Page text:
It’s Monday again, & that means it’s time for another installment of Bill’s Bologna.
Cloud 9 is a popular expression we use to describe feelings of euphoria. It’s such a popular phrase, even the great George Harrison released a song called “Cloud 9” as the title track to his 1987 release.
A few weeks ago, I started reading A Short History of Nearly Everything by Bill Bryson. It’s exactly what the title says it is: a book full of facts about the history of the entire Universe, & what transpired down here on Earth that allowed us humans to be here today. It’s an amazing book & if you’re a science nerd like I am & love facts & concepts, but would wind up blowing up a billion dollar NASA rocket because you forgot to carry the 2, then this is the book for you. Even if you can pull off the math, unlike yours truly, I think you’ll love this book.
Anyway, while I’d love to rave about it a little more, that’s not why I’m here.
While I was reading, I came across his passage about weather systems & he explained one of the origins of the term.
Bryson writes about a man named Luke Howard. Howard was an amateur meteorologist who wrote the first edition of the Cloud Atlas at the turn of the 19th Century. If you Google Cloud Atlas, you’ll no doubt get a bunch of info on the recent novel & movie, which have absolutely nothing to do with what we’re talking about here. Actually, you know what? Don’t even click the link.
Anyway, The Cloud Atlas that Howard started still is used as an extensive catalog of different types of clouds & what they do. It’s been greatly expanded & updated since Howard started it, but the original names he coined (cumulus, cirrus, nimbus & stratus) for these clouds have remained the four main families into which the types of clouds are sorted.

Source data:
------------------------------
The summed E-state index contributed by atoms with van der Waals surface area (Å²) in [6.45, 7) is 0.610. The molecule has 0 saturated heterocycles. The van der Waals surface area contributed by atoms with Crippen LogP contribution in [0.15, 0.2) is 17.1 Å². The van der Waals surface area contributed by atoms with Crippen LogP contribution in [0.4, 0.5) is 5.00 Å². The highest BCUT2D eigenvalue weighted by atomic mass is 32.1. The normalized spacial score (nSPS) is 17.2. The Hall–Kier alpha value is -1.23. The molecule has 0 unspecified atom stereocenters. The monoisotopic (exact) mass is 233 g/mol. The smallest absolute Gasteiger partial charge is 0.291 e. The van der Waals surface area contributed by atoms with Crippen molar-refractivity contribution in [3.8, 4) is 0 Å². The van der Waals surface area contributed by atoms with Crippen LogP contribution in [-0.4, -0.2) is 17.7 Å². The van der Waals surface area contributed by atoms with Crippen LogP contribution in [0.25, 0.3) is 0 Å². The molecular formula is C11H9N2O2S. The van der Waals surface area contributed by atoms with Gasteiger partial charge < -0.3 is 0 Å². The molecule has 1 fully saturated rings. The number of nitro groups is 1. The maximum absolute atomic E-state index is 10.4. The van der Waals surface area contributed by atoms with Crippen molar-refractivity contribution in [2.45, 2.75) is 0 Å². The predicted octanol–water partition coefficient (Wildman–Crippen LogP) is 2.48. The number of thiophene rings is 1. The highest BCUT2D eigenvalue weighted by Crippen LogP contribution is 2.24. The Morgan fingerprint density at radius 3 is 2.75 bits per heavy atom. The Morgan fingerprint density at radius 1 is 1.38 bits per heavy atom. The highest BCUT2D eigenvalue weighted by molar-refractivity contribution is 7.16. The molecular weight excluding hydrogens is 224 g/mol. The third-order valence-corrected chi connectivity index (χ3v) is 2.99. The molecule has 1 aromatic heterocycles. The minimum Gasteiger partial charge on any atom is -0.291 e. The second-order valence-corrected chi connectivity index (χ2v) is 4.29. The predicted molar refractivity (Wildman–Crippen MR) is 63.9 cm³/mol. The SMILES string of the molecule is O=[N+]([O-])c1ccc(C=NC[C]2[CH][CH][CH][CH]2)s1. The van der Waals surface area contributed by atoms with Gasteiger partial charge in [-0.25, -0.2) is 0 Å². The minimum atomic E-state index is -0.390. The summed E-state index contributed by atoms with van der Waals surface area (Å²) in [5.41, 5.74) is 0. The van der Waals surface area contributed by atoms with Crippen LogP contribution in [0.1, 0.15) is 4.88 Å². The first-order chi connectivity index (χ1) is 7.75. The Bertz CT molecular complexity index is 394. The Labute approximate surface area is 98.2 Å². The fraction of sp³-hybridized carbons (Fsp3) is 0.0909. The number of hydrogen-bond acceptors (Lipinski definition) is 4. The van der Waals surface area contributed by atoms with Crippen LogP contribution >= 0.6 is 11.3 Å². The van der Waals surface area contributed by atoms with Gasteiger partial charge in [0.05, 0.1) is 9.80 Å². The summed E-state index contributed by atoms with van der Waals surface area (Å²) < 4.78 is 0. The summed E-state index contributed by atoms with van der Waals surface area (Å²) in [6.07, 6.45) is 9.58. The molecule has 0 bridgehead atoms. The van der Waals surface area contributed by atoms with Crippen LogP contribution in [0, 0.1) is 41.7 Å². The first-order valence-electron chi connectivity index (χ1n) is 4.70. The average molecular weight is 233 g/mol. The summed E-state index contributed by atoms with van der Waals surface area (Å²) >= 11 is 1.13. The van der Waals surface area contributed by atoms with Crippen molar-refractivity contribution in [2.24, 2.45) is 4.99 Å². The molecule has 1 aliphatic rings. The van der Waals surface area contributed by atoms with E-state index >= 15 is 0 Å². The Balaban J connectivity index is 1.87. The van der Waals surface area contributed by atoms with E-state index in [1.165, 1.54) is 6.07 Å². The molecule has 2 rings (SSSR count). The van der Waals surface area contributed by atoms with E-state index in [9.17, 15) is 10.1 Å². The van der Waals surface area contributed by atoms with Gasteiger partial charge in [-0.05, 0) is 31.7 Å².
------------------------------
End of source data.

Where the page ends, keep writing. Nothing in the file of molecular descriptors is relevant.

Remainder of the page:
One of the additions to the atlas was the cumulonimbus cloud. It was added sometime in the 1880’s.
These clouds lie in the layer of the Earth’s atmosphere called the Troposphere, which extends from the ground, up to about 50,000ft. Cumulonimbus clouds can have bodies reaching all the way to the top of the Troposphere, but aren’t strong enough to break through the Tropopause, or the boundary between the troposphere & the next layer, called the Stratosphere. Because of this, the top of the cloud hits the Tropopause & flattens out, giving it its familiar anvil shape. It looks like a soft platform, which you could stand on or comfortably stretch out on, right? Well, guess what number cumulonimbus is in the Cloud Atlas.
It’s number 9.
Another accepted explanation is given on Amazon.com . It hypothesizes that the expression comes from Dante, author of the Divine Comedy. The final volume, The Paradiso, or The Paradise, describes the 10 levels of Heaven. According to Dante, humans can only reach the 9th level of Heaven because the 10th & best is reserved for God. When most people think of Heaven, they think of clouds. Boom: Cloud 9.
In his book, Dictionary of Word and Phrase Origins, Nigel Rees claims that the phrase didn’t actually become popular until a radio show in the 1950’s found out the US Weather Bureau was using the Cloud Atlas system & combined it to make a quick joke referencing Dante’s Paradise. In the broadcast, the hero became knocked out & woke up on Cloud 9.
Another explanation involves Buddhism & how according to that belief, Cloud 9 is one step away from reaching Nirvana. Most think this isn’t true because Buddhist monks tend to view Cloud 9 as no more important than any other step along the path to Enlightenment.
So there you have it. There are more than a few possibilities as to how the term, “Cloud 9” made it into pop culture. You decide which one is right.
Now you know. You’re welcome.